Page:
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9/29/2005
Lawrence, Kansas Radar Training Proven Inadequate
Lawrence, Kansas man wins speeding ticket case over inadequate police training in the use of radar.

Zamir Bavel
Douglas County, Kansas District Judge Robert Fairchild ruled last Friday that Zamir Bavel was not guilty of speeding in March last year. Bavel argued not only that he wasn't speeding, but that the Lawrence, Kansas police issued him an inaccurate ticket because the force has no training standards for the use of radar.

A non-lawyer, Bavel spent thirteen hours in court making his case. He produced documentation that showed the police officer who issued the $45 ticket had not actually received any formal radar training. Instead, he was handed a radar gun in the field and given just two minutes of instruction. Because of this, the officer was not aware that high-power lines could cause false readings. Bavel showed that the officer operated his radar directly under eleven lines, contrary to the instructions of the radar manufacturer.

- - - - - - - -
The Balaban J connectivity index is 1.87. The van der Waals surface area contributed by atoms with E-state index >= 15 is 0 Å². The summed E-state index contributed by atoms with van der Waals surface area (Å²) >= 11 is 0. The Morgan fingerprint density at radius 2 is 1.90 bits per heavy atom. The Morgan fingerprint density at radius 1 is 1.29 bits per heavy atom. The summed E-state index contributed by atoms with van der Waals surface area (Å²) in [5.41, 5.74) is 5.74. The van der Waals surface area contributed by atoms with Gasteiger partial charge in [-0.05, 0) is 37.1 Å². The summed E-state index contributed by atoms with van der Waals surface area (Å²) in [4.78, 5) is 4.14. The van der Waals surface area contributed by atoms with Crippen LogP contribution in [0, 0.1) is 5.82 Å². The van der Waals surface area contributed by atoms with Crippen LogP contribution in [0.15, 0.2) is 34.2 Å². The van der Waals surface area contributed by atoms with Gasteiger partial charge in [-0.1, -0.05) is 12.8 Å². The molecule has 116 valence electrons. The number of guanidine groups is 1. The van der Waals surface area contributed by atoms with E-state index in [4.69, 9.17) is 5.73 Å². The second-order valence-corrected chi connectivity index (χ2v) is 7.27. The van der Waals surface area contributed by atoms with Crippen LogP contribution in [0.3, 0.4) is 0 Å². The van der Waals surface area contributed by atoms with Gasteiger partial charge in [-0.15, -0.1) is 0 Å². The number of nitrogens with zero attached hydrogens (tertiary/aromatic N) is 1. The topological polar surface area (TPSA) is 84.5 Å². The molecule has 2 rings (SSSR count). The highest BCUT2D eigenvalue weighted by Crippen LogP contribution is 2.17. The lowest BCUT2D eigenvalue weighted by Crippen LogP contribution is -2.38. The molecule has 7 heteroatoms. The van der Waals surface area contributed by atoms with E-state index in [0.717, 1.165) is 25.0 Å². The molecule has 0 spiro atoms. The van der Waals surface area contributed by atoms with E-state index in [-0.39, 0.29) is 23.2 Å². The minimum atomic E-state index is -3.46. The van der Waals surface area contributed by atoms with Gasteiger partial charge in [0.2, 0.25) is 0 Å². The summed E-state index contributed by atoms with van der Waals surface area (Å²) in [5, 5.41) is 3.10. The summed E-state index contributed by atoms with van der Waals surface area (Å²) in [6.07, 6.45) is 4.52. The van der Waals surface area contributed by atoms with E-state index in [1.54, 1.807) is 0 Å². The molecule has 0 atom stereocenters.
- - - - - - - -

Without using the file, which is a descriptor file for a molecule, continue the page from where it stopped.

The officer testified under oath that he visually estimated the defendant's speed to be about 50 MPH while the radar gun displayed a speed of 43 MPH. Bavel, a mathematician, demonstrated that based upon the officer's position, his car would have to have been traveling at 93 MPH for the readout to be true because of the cosine effect. The judge accepted this argument as sufficient proof of Bavel's innocence.

"There is real benefit in being on the right side of the truth," Bavel said.



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